It is known that Aboriginal women have poorer perinatal outcomes than non-Aboriginal women nationally and by comparison with other indigenous populations internationally.8–10 In 2006 Aboriginal perinatal mortality in WA was 24.9 per 1000 compared with 8.5 per 1000 for non-Aboriginal.11 In WA an estimated 14.9% of Aboriginal women give birth to babies below optimal birth weight (< 2500 gms) compared with 6.4% of non-Aboriginal women. In addition, Aboriginal mothers giving birth tend to be much younger and their children have a poorer start to life than their non-Aboriginal counterparts.12 As birth outcomes influence whole of life health and developmental outcomes, Aboriginal babies are being affected in both the short and long term.13–15
The provision of culturally appropriate antenatal care is considered to be an important step towards improving Aboriginal women’s birth outcomes. Providing targeted and responsive antenatal care together with screening and treatment for specific conditions of concern (e.g. nutritional supplementation, risk reduction and education on smoking and alcohol) improves perinatal outcomes for Aboriginal and Torres Strait Islander women.16 Evaluated models of antenatal care incorporating these factors show a range of improvements in birth weight, delivery term and perinatal morality.17,18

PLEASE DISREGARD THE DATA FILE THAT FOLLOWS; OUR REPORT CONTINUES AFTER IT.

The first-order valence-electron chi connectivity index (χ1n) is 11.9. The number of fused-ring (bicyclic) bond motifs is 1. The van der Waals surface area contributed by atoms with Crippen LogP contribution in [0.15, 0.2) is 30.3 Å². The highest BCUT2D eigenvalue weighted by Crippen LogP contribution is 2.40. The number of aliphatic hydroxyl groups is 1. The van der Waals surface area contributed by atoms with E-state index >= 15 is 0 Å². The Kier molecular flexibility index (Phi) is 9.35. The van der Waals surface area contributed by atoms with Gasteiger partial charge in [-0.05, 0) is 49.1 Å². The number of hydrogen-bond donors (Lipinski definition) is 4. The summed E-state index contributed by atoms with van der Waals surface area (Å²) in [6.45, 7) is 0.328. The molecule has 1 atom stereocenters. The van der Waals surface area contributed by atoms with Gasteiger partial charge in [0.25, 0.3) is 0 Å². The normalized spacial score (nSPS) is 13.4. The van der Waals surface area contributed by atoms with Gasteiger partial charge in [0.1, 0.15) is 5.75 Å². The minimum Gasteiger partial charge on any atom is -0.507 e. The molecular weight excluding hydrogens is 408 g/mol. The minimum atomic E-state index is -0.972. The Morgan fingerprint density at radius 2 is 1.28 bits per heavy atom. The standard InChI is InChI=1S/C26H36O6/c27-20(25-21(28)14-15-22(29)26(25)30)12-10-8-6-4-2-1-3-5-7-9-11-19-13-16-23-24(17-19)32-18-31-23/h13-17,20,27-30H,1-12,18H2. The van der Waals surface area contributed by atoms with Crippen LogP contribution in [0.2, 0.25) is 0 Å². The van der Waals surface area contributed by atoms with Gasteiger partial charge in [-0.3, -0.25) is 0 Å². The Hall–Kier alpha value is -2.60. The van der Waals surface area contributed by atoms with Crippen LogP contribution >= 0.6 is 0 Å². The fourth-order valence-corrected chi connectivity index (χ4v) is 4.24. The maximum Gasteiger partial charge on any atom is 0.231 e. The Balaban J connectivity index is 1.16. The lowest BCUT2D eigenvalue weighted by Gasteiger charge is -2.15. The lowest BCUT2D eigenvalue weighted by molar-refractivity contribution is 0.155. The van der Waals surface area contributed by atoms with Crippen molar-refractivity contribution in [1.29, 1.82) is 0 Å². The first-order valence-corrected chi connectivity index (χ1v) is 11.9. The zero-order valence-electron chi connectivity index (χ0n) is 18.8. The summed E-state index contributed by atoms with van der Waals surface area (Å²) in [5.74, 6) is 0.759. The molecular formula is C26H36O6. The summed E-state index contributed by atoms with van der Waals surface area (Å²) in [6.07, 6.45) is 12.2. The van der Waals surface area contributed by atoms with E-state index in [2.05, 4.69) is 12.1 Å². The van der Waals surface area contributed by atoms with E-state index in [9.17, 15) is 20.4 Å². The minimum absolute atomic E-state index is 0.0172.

As part of a research programme to improve antenatal outcomes among Aboriginal women, an audit of publically funded antenatal services was undertaken on behalf of the Women’s and Newborns’ Health Network, Western Australian Department of Health. The Audit of Antenatal Services in WA was designed to determine the frequency with which Aboriginal women use existing antenatal services, the extent of routine care provided and how culturally appropriate antenatal services are. Categories of investigation included questions relating to: risk assessment, treatment, risk reduction and education, access and quality of care. The audit was undertaken to inform service redevelopment that would be culturally responsive to the needs of Aboriginal women in WA. Key findings of the audit as discussed here highlight the importance of implementing a cultural competence process, which has been shown to improve perinatal outcomes and attendance at health services.